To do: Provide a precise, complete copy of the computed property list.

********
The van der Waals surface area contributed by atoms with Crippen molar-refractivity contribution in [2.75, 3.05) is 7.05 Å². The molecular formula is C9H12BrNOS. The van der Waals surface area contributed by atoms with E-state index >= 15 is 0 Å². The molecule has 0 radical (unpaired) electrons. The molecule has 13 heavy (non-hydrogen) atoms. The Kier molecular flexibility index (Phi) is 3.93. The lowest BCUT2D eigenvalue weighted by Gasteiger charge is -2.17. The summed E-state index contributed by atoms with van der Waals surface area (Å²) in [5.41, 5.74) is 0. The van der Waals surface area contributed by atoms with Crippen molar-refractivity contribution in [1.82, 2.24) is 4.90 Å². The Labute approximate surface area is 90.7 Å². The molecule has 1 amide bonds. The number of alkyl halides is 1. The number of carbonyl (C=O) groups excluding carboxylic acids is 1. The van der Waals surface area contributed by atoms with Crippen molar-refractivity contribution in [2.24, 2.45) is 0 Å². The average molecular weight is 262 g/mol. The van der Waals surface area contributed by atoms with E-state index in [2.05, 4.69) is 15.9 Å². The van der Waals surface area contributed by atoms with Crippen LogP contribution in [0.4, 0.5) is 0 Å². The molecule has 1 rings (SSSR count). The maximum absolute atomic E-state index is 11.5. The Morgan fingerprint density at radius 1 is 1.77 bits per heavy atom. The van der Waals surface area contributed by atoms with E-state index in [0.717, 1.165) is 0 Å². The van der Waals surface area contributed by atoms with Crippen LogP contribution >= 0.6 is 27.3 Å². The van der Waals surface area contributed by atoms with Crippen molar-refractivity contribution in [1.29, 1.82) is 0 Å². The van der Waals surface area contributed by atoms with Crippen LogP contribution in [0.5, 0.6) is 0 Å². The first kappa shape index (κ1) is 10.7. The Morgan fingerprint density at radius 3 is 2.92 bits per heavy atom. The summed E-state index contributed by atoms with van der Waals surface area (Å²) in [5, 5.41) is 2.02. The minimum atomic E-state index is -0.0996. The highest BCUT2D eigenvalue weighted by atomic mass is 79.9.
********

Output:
The van der Waals surface area contributed by atoms with Crippen molar-refractivity contribution in [2.75, 3.05) is 7.05 Å². The molecular formula is C9H12BrNOS. The van der Waals surface area contributed by atoms with E-state index >= 15 is 0 Å². The molecule has 0 radical (unpaired) electrons. The molecule has 13 heavy (non-hydrogen) atoms. The Kier molecular flexibility index (Phi) is 3.93. The lowest BCUT2D eigenvalue weighted by Gasteiger charge is -2.17. The summed E-state index contributed by atoms with van der Waals surface area (Å²) in [5.41, 5.74) is 0. The van der Waals surface area contributed by atoms with Crippen molar-refractivity contribution in [1.82, 2.24) is 4.90 Å². The Labute approximate surface area is 90.7 Å². The molecule has 1 amide bonds. The number of alkyl halides is 1. The number of carbonyl (C=O) groups excluding carboxylic acids is 1. The van der Waals surface area contributed by atoms with Crippen molar-refractivity contribution in [2.24, 2.45) is 0 Å². The average molecular weight is 262 g/mol. The van der Waals surface area contributed by atoms with E-state index in [2.05, 4.69) is 15.9 Å². The van der Waals surface area contributed by atoms with Crippen LogP contribution in [0.4, 0.5) is 0 Å². The molecule has 1 rings (SSSR count). The maximum absolute atomic E-state index is 11.5. The Morgan fingerprint density at radius 1 is 1.77 bits per heavy atom. The van der Waals surface area contributed by atoms with E-state index in [0.717, 1.165) is 0 Å². The van der Waals surface area contributed by atoms with Crippen LogP contribution >= 0.6 is 27.3 Å². The van der Waals surface area contributed by atoms with Crippen molar-refractivity contribution in [1.29, 1.82) is 0 Å². The van der Waals surface area contributed by atoms with Crippen LogP contribution in [0.5, 0.6) is 0 Å². The first kappa shape index (κ1) is 10.7. The Morgan fingerprint density at radius 3 is 2.92 bits per heavy atom. The summed E-state index contributed by atoms with van der Waals surface area (Å²) in [5, 5.41) is 2.02. The minimum atomic E-state index is -0.0996. The highest BCUT2D eigenvalue weighted by atomic mass is 79.9.